In the 1940s, an intellectual movement based in Western Europe and North America started getting traction in fields such as architecture, the fine arts and philosophy. Leading thinkers in these areas, disillusioned by the bedlam and destruction brought about by the world wars, rejected existing scoietal norms and argued for a new approach to, well, everything. This school of thought came to be known as postmodernism.
In the past couple of decades, some decidedly “postmodern” traits have begun to appear in many corporate enterprises. These include decentralization and ambiguous hierarchy, diversity and complexity, and synthesis and interconnectedness. Or, as Czech President and intellectual Vaclav Havel put it, an environment where “everything is possible and almost nothing is certain.”
Does this sound like your organization? If so, how has that impacted learning strategies and initiatives?!@! It seems to me that one way in which it has affected employee development is in the rise of rotational assignments. Whereas an individual was once encouraged to either specialize in a particular area or proceed into management – in either case following a very defined career path – that model has become somewhat passé. Nowadays, high potentials are often moved laterally through varied parts of the enterprise, getting a wide range of experiences but also gleaning an understanding of how the figurative cogs in the machine mesh.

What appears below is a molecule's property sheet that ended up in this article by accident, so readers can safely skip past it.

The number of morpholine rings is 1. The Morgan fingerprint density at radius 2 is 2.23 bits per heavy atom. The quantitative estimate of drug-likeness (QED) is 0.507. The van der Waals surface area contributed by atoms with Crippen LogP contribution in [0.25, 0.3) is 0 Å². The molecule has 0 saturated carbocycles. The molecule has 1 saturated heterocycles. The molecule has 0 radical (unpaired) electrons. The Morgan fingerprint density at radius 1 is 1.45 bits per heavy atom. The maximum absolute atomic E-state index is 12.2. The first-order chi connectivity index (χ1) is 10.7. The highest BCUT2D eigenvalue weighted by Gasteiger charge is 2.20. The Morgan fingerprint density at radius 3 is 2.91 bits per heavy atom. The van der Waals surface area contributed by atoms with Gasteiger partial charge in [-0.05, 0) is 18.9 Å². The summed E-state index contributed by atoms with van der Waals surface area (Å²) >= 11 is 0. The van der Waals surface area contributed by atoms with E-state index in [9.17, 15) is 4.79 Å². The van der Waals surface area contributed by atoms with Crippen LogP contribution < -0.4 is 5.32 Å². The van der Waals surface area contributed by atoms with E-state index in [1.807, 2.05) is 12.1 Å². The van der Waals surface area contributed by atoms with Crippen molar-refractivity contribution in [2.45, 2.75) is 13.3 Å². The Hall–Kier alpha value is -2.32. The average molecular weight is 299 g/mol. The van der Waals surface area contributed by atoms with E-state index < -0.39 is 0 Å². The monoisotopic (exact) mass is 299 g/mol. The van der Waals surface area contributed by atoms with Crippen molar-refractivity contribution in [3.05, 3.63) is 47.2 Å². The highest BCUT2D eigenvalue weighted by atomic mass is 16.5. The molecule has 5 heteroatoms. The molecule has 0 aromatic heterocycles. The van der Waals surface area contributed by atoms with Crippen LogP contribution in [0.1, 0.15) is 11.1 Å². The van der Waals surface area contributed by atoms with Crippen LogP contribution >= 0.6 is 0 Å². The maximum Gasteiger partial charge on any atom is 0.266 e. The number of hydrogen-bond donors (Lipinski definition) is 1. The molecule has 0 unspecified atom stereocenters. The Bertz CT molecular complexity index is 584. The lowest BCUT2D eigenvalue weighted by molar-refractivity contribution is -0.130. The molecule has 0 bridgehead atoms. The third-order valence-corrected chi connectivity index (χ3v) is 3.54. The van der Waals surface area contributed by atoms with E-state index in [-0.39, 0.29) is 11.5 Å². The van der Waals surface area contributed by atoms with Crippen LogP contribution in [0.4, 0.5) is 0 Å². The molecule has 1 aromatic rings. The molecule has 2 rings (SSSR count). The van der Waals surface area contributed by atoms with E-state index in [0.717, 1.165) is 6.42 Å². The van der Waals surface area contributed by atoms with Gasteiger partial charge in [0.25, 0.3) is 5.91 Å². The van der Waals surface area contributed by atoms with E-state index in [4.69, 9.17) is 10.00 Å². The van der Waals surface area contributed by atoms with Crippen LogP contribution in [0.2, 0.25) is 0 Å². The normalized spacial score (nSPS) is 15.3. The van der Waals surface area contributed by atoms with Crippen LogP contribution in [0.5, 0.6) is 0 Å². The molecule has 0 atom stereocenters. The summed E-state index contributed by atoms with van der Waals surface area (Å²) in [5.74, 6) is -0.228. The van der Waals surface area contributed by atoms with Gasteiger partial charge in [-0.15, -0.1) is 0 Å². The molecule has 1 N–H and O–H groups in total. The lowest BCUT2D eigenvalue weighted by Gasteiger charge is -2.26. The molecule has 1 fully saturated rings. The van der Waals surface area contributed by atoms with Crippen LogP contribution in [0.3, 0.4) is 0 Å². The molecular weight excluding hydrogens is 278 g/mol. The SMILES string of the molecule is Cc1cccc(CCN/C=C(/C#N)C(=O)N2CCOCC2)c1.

This is all heady stuff, but this kind of “postmodern” learning might fall away too, and soon. Right now, a new “post-postmodern” movement, which is marked by authenticity and transcendence, is gaining steam. We might already be seeing the learning manifestation of this mentality in gaming and simulations.
Do you see postmodernism or even post-postmodernism impacting your learning function? As always, you’re welcome to add questions, comments and criticisms below.Filed under: Learning Delivery